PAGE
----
I'm 43 and want to learn to code for the fun of it...would love to hear from any non-coders out there who have successfully managed to do this. Can you give me an idea of what I can realistically expect out of this experience? Special snowflake details after the jump... [more inside]
I'm a liberal-arts-ish woman who has some experience with computer programming (HTML, CSS and PHP) and a ton of graphics/design experience. I hear about code bootcamps and lots of people changing careers to CS, and I'm wondering if it would be a good idea to try and develop my programming skills. But I'm worried I'm not geeky enough to hack it. [more inside]
I want to make an app for my own use. I know basically nothing about coding and don’t know where to start. [more inside]
I would like to know how coding is taught to complete beginners in countries known for the rigor of their academic practice. I am interested in these countries especially because my experiences with American education has shown that much American instruction is more based upon easy-does-it approaches that serve to make things "differentiated" and "student-friendly" thus sacrificing rigor. [more inside]
I'd like to hire someone to help me make an RSS aggregator, to replace a yahoo-pipes<, what is the best way to go about hiring for ultra-small scale projects like this? [more inside]
My quite bright 9-year-old son has repeatedly expressed great enthusiasm and curiosity about learning to code. I would be delighted to help him, but I'd appreciate a little advice about how to go about that. [more inside]
Do you know of a program like First Lego League, but for game design? This is for some 12-year-olds who are into programming, and could benefit from more structure. [more inside]
That's basically it - I'm not finding any reviews online. Has anyone else taken it? [more inside]
Hi everyone, I will soon be working on a project that involves the development of a web platform and will be hiring part-time engineers. I would like to know enough about programming and web development to be able to collaborate with them and understand the language, and have realistic expectations of when things get built. So I am not looking to learn how to program (I wish I had time for that), but rather have a basic understanding of how the system works and fits together (front-end, back-end, etc.) Anyone know of any good online resources- online courses, websites, etc. for this type of knowledge? I've checked out Code Academy and Khan Academy, but both seem heavily focused on helping you learn how to write code vs. understanding the system abstractly and holistically. But I may have missed something. Thanks in advance for your help!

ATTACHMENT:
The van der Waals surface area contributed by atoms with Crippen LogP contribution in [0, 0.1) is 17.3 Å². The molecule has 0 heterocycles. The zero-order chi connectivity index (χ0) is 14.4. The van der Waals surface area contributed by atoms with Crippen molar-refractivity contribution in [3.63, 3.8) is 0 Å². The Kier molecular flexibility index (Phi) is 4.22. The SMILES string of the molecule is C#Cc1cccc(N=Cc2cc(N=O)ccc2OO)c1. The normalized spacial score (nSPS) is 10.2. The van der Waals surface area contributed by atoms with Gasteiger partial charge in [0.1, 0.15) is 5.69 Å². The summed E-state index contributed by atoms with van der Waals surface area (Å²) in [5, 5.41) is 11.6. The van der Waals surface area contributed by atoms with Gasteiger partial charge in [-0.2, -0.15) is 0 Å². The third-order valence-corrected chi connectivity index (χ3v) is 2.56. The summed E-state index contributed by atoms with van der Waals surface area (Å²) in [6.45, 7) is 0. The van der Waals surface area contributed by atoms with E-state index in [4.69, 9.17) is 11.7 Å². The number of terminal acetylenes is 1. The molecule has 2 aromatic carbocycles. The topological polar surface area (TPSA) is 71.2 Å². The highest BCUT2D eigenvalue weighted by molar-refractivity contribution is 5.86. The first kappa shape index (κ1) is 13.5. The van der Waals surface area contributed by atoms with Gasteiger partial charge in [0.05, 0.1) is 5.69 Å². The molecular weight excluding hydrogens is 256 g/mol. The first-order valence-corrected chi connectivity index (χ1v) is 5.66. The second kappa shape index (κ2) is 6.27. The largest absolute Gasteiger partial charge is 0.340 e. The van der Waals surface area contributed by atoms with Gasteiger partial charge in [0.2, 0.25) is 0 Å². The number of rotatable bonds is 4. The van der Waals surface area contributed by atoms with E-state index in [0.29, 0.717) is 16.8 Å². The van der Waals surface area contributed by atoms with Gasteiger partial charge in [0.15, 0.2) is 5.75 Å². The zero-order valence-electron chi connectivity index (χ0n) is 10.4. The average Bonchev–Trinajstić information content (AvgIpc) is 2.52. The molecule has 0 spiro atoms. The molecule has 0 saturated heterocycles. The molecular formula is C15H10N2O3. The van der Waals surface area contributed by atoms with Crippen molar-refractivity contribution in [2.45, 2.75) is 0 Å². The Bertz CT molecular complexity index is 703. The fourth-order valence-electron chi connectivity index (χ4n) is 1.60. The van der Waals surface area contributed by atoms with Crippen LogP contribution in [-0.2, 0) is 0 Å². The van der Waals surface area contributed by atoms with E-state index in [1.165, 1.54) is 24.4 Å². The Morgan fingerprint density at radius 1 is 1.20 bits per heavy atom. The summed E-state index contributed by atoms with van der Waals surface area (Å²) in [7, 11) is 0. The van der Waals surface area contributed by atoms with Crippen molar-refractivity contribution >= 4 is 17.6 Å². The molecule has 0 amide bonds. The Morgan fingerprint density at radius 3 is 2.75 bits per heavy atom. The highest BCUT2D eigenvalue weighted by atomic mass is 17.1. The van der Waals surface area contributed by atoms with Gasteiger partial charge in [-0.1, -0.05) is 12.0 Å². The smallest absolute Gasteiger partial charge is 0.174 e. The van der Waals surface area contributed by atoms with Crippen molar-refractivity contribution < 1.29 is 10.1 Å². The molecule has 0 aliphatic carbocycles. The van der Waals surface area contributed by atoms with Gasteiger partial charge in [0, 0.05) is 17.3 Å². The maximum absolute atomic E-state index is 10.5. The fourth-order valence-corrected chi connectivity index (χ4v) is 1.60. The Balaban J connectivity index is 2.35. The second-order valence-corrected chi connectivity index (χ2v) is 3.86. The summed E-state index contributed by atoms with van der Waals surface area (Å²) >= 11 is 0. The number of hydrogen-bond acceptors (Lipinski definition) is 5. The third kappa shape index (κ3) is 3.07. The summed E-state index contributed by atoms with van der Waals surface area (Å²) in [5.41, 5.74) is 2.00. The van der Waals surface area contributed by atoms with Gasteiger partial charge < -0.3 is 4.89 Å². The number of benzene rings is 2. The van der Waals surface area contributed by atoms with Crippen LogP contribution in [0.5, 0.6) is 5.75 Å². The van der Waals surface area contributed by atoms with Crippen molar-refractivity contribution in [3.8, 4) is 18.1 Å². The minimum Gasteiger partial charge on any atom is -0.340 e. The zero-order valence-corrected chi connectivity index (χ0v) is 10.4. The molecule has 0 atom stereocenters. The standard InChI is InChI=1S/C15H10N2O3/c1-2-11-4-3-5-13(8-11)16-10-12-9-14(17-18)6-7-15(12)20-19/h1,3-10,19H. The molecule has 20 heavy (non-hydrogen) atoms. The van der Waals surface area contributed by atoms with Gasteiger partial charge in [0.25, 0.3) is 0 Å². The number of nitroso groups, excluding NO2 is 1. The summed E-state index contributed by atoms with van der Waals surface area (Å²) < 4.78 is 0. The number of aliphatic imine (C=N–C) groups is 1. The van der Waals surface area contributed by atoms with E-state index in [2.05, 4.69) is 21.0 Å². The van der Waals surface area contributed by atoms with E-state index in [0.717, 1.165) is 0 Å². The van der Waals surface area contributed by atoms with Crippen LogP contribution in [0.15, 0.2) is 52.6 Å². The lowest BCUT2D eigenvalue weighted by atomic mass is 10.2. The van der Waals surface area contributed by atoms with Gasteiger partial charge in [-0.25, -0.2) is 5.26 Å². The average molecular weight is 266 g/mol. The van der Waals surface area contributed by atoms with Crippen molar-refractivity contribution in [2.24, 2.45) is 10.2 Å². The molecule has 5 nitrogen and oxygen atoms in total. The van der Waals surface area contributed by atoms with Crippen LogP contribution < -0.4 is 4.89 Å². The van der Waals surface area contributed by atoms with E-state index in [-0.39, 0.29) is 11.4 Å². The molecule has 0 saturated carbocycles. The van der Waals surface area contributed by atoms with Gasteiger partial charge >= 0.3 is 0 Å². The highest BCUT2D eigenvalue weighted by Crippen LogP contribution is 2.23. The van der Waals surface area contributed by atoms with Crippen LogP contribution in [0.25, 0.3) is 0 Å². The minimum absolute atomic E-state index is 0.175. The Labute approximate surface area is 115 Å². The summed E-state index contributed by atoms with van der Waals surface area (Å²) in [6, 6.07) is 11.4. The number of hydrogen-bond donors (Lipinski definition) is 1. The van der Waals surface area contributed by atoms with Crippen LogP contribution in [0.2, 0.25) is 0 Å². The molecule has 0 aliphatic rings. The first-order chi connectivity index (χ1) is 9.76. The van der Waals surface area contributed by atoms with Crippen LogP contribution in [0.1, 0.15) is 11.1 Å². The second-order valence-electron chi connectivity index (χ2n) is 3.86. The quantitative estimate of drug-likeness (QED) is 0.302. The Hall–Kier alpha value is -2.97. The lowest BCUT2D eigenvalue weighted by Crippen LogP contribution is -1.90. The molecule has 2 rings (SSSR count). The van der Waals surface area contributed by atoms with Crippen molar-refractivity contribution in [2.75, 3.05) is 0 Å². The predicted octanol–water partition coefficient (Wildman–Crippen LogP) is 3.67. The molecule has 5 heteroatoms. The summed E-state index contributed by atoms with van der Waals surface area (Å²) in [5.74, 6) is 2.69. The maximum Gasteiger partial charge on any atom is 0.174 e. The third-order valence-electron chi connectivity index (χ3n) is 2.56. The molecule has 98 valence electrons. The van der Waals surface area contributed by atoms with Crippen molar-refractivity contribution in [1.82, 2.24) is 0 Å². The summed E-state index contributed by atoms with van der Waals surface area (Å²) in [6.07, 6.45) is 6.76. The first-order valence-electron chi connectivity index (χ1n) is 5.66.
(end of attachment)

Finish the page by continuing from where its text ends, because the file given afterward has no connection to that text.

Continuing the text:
Was reading about microchips that are designed to allow a few mistakes (known as 'Sloppy Chips'), and pondering equivalent kinds of 'coding' errors and entropy in biological systems. Can a fair comparison be made between the two? [more inside]
Is there a way to write a script that makes something happen outside of MS Word as a result of an event that occurs within Word? [more inside]
I'm good at programming computers. But I don't want to be a software developer. What can I do for a career and what should I be doing now to make it possible? [more inside]
Hello from Mefi's intern Dom. I'm coming in relatively cold to building iPhone applications and am teaching myself how to do it. What are some good resources/ references that would help make the learning process easier on me? [more inside]
When I was home last weekend, my 9 year old nephew was on the computer when he turned to me and said, "Do you know how to write BASIC? All I can do so far is print 'Hi,' but it's really cool!" [more inside]
Looking for some resources for explaining a programming career to middle school kids. [more inside]
How do I get PHP to send an e-mail. Is there a way to do it without recompiling PHP/Apache. If not, how do I recompile PHP/Apache on a linux system to do this? [more inside]
Looking for this old IT cartoon: a manager walking away from one or more programmers while saying, "You start coding, I'll ask what they want." My husband and I have found many references to the cartoon, but not the cartoon itself.
I am taking a brain-painful networking class (hint: it's all about the routers, baby!) and the studying is intense. It's hard, but I'm holding my own. I see questions here on AskMe that bring really cool answers from lots of folks, with a lot of repeat answerers, which leads me to ask, How Did You Learn What You Know About Computers/the Internet? Was it in school? Did you apprentice with someone who had m4d sk1lz? Did you teach yourself? Other?